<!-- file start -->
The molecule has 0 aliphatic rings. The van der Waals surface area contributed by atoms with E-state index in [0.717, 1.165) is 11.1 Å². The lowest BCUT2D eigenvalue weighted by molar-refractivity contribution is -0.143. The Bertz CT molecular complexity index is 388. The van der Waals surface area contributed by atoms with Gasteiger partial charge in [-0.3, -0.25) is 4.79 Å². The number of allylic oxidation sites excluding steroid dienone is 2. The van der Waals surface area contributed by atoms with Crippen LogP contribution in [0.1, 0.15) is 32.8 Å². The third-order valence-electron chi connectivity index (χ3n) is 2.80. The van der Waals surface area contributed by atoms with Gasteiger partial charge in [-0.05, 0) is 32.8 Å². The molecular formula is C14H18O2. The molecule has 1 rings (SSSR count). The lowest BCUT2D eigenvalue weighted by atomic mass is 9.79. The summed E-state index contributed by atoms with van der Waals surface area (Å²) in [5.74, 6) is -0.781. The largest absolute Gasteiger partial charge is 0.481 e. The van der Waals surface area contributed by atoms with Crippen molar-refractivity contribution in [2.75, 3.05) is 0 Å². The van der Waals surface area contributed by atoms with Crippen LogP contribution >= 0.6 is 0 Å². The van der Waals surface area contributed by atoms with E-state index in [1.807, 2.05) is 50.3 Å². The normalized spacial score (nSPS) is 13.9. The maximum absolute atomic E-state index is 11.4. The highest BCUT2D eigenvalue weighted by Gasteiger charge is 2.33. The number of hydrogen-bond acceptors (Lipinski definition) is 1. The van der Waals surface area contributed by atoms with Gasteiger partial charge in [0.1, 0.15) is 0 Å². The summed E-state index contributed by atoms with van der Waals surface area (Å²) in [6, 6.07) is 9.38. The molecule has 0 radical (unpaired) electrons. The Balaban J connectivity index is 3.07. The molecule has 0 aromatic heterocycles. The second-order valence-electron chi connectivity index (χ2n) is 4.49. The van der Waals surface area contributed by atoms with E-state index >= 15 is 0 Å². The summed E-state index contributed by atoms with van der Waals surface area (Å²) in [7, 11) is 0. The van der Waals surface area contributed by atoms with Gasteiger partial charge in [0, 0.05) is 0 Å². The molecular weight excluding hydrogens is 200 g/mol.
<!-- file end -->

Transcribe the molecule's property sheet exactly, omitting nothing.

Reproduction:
The molecule has 0 aliphatic rings. The van der Waals surface area contributed by atoms with E-state index in [0.717, 1.165) is 11.1 Å². The lowest BCUT2D eigenvalue weighted by molar-refractivity contribution is -0.143. The Bertz CT molecular complexity index is 388. The van der Waals surface area contributed by atoms with Gasteiger partial charge in [-0.3, -0.25) is 4.79 Å². The number of allylic oxidation sites excluding steroid dienone is 2. The van der Waals surface area contributed by atoms with Crippen LogP contribution in [0.1, 0.15) is 32.8 Å². The third-order valence-electron chi connectivity index (χ3n) is 2.80. The van der Waals surface area contributed by atoms with Gasteiger partial charge in [-0.05, 0) is 32.8 Å². The molecular formula is C14H18O2. The molecule has 1 rings (SSSR count). The lowest BCUT2D eigenvalue weighted by atomic mass is 9.79. The summed E-state index contributed by atoms with van der Waals surface area (Å²) in [5.74, 6) is -0.781. The largest absolute Gasteiger partial charge is 0.481 e. The van der Waals surface area contributed by atoms with Crippen molar-refractivity contribution in [2.75, 3.05) is 0 Å². The van der Waals surface area contributed by atoms with Crippen LogP contribution >= 0.6 is 0 Å². The van der Waals surface area contributed by atoms with E-state index in [1.807, 2.05) is 50.3 Å². The normalized spacial score (nSPS) is 13.9. The maximum absolute atomic E-state index is 11.4. The highest BCUT2D eigenvalue weighted by Gasteiger charge is 2.33. The number of hydrogen-bond acceptors (Lipinski definition) is 1. The van der Waals surface area contributed by atoms with Gasteiger partial charge in [0.1, 0.15) is 0 Å². The summed E-state index contributed by atoms with van der Waals surface area (Å²) in [6, 6.07) is 9.38. The molecule has 0 radical (unpaired) electrons. The Balaban J connectivity index is 3.07. The molecule has 0 aromatic heterocycles. The second-order valence-electron chi connectivity index (χ2n) is 4.49. The van der Waals surface area contributed by atoms with E-state index >= 15 is 0 Å². The summed E-state index contributed by atoms with van der Waals surface area (Å²) in [7, 11) is 0. The van der Waals surface area contributed by atoms with Gasteiger partial charge in [0, 0.05) is 0 Å². The molecular weight excluding hydrogens is 200 g/mol.